Researchers have now found how males manage to accomplish the seminal feat of how they produce 1,500 sperm in a single second.
For a long time, it is believed that stem cells in the testicles-also called germline stem cells--become sperm only through a simple, two-step process.
However, the researchers found that germline stem cells apparently can become sperm in several different ways, according to new experiments with mice.
"What we're saying is there isn't a strict linear progression from a stem cell to a [sperm] cell. Sometimes the stem cells go through several cell divisions to get there, sometimes they don't," National Geographic News quoted study co-author Robert Braun, associate director at the Jackson Laboratory in Bar Harbor, Maine, as saying.
The scientists also found that a cell on the way to become a sperm cell can revert back to being a germline stem cell-previously thought impossible.
For the new study, scientists genetically engineered mice so that their germline stem cells appeared fluorescent, allowing the team to watch the cells' development.
The researchers also "labeled" specific cells within the mouse germline stem cells a certain colour and observed what happened to them over a period of several days.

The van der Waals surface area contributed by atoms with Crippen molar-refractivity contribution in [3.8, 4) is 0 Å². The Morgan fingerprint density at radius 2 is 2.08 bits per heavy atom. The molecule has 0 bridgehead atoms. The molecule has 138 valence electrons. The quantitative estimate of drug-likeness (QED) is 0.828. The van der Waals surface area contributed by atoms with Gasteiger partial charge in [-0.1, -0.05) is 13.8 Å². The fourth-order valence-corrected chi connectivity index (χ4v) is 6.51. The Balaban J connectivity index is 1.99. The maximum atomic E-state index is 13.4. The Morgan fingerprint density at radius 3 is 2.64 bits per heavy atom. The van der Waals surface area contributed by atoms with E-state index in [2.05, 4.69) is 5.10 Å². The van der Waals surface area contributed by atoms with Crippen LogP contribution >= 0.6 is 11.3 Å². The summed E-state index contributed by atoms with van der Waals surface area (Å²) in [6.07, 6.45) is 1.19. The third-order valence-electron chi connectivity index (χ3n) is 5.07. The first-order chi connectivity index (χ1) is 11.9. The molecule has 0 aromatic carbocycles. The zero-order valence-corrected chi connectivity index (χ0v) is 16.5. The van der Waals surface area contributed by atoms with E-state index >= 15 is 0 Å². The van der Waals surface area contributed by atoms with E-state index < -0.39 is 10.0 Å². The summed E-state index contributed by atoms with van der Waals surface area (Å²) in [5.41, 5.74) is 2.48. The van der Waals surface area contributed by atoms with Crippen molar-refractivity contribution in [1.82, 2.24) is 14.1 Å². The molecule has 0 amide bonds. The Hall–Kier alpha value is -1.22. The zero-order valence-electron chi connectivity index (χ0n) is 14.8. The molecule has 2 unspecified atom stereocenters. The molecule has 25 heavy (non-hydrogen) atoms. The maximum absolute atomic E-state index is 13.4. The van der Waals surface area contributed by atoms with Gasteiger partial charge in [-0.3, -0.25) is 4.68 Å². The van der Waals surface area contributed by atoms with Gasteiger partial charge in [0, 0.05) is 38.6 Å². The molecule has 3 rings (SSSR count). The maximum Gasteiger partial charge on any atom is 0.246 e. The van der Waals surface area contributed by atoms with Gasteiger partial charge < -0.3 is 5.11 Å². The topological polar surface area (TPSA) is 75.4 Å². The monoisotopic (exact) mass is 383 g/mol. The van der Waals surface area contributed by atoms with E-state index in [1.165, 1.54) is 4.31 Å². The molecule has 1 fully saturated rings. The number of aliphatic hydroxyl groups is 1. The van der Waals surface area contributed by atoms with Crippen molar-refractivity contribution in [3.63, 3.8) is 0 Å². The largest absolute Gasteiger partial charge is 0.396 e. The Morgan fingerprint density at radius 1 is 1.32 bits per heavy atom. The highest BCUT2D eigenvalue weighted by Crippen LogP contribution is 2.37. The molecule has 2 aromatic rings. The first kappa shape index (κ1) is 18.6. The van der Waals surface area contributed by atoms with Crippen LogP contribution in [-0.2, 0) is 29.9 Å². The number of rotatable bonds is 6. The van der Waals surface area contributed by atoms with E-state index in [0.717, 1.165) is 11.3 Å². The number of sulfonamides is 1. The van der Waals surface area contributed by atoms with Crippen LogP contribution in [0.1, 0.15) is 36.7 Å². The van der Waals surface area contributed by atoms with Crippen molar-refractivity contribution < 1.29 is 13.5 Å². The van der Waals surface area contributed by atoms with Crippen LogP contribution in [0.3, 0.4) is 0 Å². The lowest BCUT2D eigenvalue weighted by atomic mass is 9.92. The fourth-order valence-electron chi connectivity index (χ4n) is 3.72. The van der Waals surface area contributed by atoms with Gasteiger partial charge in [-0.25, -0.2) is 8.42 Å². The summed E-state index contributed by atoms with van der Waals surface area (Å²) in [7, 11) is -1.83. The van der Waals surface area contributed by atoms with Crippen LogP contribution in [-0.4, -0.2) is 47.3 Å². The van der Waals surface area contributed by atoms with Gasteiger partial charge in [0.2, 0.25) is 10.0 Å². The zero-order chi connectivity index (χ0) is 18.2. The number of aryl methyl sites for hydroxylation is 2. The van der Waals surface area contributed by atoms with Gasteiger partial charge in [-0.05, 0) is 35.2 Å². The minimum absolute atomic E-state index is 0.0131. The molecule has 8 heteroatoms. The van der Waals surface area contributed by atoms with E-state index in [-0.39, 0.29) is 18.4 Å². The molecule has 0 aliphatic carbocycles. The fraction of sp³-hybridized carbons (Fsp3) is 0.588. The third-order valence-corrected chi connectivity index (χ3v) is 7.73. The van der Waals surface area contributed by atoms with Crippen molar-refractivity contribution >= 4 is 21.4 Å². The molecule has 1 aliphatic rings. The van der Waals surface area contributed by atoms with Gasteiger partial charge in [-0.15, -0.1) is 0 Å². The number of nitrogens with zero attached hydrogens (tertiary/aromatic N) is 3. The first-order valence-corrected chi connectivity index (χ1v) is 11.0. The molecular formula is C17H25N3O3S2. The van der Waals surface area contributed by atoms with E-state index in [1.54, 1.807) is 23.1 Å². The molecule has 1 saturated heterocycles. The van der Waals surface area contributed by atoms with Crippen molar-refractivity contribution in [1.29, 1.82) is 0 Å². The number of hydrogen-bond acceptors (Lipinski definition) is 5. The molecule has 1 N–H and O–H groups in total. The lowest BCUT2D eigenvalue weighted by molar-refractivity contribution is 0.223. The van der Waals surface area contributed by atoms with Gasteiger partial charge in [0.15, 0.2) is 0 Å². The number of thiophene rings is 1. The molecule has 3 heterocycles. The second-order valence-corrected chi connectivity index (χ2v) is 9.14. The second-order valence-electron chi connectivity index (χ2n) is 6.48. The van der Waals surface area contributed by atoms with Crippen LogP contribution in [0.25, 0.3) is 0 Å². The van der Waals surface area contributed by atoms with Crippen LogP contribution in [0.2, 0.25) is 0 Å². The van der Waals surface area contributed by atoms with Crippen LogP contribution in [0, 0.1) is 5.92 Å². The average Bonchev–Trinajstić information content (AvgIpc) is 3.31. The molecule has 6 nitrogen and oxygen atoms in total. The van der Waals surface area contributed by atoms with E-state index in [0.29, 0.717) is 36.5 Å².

The research also revealed that sperm develop from a smaller subset of specialized germline stem cells in the testes than previously thought.
Braun noted that since sperm are short-lived, they must constantly be replenished-which explains the 1,500-per-second production rate.
"In addition, fertilization is surprisingly inefficient. There has to be a large initial payload [for those] few cells to make it to the final destination"-the woman's egg, he said.
However, men need to have a very delicate germ cell balance to be able to continuously pumping out a stream of sperm cells from puberty to old age.
For instance, if germline stem cells stay stem cells for a long time and don't change into sperm cells, a man may be at risk of getting testicular cancer.
But if germline stem cells too often develop into sperm, a man may become infertile.
The study appears in the journal Science.